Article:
Integrating Sonar with Eclipse

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Note: 1st published at SCN on 20.4.2012

Note 2: this plugin is not anymore valid. The blog is from 2012!

 

Sonar comes with a killer feature: Eclipse integration. This does not only mean that there is an Eclipse perspective available, but Sonar findings can be used with Mylyn.

Sonar perspective

To make use of the Sonar perspective, the Java project needs to be linked to the Sonar project.

Associate project with Sonar project

Select Sonar project

Now the Eclipse Sonar plugin is reading the identified issues from the Sonar server and integrates them in the editor view:

Clicking on the item in the right opens – like any other Eclipse message – a window and shows possible solutions.

The developer can now act on the violations inside Eclipse without needing to logon to the Sonar server and find there the violations for the source code he is working on.

Mylyn integration

Assume that besides the actual developers you have a code quality or coordination group that analyzes code and uses Sonar for doing so. Now Sonar shows all these violations, errors, bugs and so on, but how to communicate to the developer that he has to act on the violation? Or to guide him with documentation or how to find out why the code is written like it is? Mylyn can be used to enable that kind of collaboration. The Sonar web interface allows creating for every violation to add a comment and assign the violation to a specific user.

Sonar web interface

This review was created with the id #30 assigned to it:

After configuring Mylyn to work in Eclipse together with Sonar, the review shows up under this id in the task list:

Opening the task reveals the tasks information:

Without leaving Eclipse the developer can act on the violations assigned to him. A special feature is the ability to click on the resource link in the tasks and Eclipse will open the corresponding file automatically. The developer can mark the task as solved from within Eclipse and the task will get updated.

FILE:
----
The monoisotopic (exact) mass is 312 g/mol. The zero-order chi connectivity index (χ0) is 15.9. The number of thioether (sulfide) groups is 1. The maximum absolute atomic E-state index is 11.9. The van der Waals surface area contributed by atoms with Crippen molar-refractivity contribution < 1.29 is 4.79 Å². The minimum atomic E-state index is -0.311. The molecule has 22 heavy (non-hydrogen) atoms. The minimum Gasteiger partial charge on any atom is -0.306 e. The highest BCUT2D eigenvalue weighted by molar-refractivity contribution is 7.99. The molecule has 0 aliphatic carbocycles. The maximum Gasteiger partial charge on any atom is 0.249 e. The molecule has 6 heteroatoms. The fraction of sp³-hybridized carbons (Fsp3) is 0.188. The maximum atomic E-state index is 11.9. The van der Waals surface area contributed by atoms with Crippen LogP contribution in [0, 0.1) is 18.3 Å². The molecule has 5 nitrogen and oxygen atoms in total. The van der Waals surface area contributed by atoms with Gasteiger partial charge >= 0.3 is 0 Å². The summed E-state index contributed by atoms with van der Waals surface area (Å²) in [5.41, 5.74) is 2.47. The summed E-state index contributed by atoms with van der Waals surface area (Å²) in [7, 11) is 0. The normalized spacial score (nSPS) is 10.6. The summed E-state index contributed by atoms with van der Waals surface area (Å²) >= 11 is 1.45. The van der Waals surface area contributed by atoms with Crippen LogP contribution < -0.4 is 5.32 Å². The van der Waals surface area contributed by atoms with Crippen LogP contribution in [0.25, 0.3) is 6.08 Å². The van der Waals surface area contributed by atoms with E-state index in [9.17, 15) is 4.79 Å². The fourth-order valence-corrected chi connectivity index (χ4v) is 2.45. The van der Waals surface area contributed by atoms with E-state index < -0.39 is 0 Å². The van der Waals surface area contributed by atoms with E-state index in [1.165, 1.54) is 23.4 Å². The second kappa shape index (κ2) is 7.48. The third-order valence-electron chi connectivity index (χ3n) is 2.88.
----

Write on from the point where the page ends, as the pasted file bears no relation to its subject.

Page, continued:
Mylyn:

Sonar:

This change is visible immediately and does not require a new code analysis by Sonar.

Using Eclipse brings a major benefit: plugins and an eco-system. Unfortunately, SAP decides to not make their Eclipse plugins easily accessible via the update functionality, but other software vendors are not as restrictive, transforming Eclipse into a productivity tool for Java developers, making it possible to integrate it into a Java developer landscape. One can only hope that ABAP for Eclipse won’t get a second NWDS.

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Java quality management with Sonar part 1

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Note: 1st published at SCN on 16.4.2012

Code quality is an ongoing topic for software development. For most programming languages a QM product is available. SAP with ABAP comes with code quality tools, and so does Java. From the several (commercial) tools available, let me show how an open source one can be used for SAP Java projects: Sonar. Sonar is a server application that allows for a central code quality analysis. The primary focus is Java, several plugins exists that allow analyzing different languages. From the obvious ones like JSP and JavaScript, ABAP is also available (commercial). With the main focus on Java, Sonar comes with Eclipse IDE plugins to really enable productivity for developers. How does Sonar look like?

Main overview screen

Overview of one project

Drilldown into a severity area

Drilldown into source code